The absurdity of the messages should have been the first hint that these were not written by someone who genuinely believed them.
Graffiti messages that included phrases like “white power” and “let’s kill all N*****s on campus” and that sparked days of protest at Albion College in Michigan were actually written by a black student, MLive reported.
On April 5, students from the college started tweeting about the dozen-or-so “racist incidents” that had occurred the previous week, referring to the messages. As The Post Millennial reported, a since-deleted tweet from one student included photos of the graffiti, calling the messages “blatant racism.”
The messages included phrases such as “white lives matter”, “666” atop a Star of David, and references to the Klu Klux Klan, among others. Discovery of the messages prompted days of protests from students, who boycotted classes in the name of racial justice.
On April 6, after reviewing campus security footage, a 21-year-old black male student was brought in for questioning by the Albion Department of Public Safety. The student reportedly admitted to writing most of the graffiti, with the surveillance footage supporting his statements. Police Chief Scott Kipp told MLive that the student was released after questioning and that after the department has completed its investigation, the Calhoun County Prosecutor’s Office will determine if any charges should be filed related to the incident. Charges are unlikely in such a case, as fears of being called racist abound even when a student has committed a hate crime hoax.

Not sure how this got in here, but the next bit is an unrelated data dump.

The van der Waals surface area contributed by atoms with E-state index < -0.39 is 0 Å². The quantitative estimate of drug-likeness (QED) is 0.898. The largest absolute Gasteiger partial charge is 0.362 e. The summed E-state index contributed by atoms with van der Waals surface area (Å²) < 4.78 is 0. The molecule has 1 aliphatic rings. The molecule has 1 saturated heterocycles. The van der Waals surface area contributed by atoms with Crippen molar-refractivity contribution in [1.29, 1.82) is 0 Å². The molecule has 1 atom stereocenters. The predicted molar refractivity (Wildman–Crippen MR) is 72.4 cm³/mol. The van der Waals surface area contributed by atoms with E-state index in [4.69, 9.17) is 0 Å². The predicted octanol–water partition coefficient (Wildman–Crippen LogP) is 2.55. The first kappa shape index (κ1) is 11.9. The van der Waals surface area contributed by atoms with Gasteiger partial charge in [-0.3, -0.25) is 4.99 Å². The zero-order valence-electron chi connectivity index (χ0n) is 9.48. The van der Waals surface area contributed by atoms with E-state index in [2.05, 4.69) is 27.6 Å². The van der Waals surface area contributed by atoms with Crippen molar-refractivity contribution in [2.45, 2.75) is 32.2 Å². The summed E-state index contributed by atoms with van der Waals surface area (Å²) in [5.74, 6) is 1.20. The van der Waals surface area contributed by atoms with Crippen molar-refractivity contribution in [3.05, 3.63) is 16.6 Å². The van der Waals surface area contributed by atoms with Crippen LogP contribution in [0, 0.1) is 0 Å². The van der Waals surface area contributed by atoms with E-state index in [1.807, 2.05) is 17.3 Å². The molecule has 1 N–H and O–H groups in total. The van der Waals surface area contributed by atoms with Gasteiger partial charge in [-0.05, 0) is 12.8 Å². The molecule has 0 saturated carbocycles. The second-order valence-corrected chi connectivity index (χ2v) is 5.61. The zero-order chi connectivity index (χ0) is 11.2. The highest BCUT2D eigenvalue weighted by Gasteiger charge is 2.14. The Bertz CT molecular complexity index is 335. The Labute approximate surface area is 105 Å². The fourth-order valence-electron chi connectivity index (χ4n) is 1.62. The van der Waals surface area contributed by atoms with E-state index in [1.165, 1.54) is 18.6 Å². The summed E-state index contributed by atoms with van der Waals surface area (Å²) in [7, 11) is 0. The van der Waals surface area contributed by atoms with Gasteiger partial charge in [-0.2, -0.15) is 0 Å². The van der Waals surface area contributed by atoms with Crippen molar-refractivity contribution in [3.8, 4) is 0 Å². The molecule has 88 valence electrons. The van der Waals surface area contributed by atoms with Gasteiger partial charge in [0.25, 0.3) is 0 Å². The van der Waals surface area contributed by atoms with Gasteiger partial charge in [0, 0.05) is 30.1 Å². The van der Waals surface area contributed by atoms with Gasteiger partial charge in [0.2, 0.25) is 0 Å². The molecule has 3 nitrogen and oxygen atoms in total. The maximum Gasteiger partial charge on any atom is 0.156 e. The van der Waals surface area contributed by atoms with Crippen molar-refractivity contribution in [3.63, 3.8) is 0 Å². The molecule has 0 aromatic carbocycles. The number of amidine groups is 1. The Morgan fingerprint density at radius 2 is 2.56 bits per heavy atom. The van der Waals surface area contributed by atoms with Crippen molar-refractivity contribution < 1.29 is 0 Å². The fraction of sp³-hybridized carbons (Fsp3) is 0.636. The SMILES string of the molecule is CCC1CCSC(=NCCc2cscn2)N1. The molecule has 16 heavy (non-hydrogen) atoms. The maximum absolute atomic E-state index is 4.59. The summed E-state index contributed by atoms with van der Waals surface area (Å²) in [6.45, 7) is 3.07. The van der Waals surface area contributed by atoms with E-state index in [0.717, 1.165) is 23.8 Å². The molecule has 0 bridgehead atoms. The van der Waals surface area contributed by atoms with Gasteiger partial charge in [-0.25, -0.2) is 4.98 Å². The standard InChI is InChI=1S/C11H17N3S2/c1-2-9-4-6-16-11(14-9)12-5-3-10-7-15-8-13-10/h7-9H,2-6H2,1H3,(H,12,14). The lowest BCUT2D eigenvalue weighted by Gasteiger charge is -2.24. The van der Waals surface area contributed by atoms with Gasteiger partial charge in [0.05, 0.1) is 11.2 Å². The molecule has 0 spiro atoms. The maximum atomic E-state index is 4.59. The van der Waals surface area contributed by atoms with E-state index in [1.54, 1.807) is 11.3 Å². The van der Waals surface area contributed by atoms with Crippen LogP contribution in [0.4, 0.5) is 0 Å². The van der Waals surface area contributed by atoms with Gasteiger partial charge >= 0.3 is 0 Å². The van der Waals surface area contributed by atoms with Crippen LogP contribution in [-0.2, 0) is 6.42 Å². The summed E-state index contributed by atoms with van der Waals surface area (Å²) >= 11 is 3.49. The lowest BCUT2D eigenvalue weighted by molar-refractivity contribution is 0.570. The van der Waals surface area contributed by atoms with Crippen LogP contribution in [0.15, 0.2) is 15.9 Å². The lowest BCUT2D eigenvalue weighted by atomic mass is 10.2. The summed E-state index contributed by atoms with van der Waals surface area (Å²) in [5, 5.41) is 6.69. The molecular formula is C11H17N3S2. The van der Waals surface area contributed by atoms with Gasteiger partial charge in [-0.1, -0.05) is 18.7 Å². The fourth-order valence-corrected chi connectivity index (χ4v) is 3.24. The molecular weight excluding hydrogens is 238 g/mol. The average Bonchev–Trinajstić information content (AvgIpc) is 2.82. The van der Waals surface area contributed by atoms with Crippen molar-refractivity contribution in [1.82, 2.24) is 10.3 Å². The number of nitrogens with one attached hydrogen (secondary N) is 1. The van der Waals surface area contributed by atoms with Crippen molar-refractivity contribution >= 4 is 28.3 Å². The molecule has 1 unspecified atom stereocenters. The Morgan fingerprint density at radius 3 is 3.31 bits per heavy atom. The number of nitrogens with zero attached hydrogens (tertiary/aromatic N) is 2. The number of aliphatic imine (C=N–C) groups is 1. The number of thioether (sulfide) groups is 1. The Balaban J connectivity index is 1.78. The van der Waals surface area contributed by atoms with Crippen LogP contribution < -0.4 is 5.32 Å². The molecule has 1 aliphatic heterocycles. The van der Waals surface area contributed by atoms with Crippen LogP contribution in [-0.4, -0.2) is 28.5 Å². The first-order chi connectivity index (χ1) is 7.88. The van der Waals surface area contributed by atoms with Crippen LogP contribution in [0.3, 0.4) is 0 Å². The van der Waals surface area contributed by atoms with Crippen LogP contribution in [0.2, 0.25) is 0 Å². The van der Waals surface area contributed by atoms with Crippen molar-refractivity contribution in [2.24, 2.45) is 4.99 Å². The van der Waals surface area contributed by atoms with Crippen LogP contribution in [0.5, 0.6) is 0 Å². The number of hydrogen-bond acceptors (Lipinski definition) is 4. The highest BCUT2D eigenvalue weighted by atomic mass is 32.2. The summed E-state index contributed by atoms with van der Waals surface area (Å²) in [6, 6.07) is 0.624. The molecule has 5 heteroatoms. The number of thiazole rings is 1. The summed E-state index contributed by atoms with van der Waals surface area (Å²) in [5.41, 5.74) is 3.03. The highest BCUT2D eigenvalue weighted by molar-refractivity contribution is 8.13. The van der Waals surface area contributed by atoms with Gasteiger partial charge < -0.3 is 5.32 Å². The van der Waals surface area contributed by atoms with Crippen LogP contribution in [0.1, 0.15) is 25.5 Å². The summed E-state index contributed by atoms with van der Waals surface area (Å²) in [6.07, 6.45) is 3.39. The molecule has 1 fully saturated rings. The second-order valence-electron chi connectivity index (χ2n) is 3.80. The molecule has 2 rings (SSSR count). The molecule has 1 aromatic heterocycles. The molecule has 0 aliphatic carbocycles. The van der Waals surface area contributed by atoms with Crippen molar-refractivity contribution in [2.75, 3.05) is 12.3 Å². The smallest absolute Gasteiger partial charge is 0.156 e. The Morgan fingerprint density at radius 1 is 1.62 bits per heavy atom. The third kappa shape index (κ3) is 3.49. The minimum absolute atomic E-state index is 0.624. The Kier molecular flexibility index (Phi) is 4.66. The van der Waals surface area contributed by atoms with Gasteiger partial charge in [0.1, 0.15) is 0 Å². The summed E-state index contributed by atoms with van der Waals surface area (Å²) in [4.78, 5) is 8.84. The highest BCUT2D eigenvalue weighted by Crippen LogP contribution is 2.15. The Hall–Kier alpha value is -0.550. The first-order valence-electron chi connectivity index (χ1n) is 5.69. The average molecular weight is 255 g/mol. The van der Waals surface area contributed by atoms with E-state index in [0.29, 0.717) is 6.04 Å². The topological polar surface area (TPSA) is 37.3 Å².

On Twitter, Albion College said the student was acting alone, but rather than providing a teachable lesson to students about committing such hoaxes, the school demurred, talking about “a significant history of racial pain and trauma on campus.” The tweets suggested the school needed to do more to fight racism, even though the charges of racism were false.
Further, the school did not acknowledge that the student who wrote the racist and anti-Semitic messages was black, allowing those who did not read news articles to assume the perpetrator was indeed a racist white person.
“We know the acts of racism that have occurred this week are not about one particular person or one particular incident. We know that there is a significant history of racial pain and trauma on campus and we are taking action to repair our community,” the school tweeted. “We will change and heal together as a community, because we are committed to doing the work.”
This incident is merely the latest in a long list of examples where claims of racism – or sexism – on campus have turned out to be hoaxes. In November 2020, The Daily Wire reported that a black teenager who claimed to have found racist messages on his SUV had written the messages himself. Earlier that year, another student who claimed to have found racist messages on their vehicle was also determined to be the culprit.
It’s not just students who commit the hoaxes. An Oregon politician claimed he received a racist letter, but it was determined he wrote the letter to himself.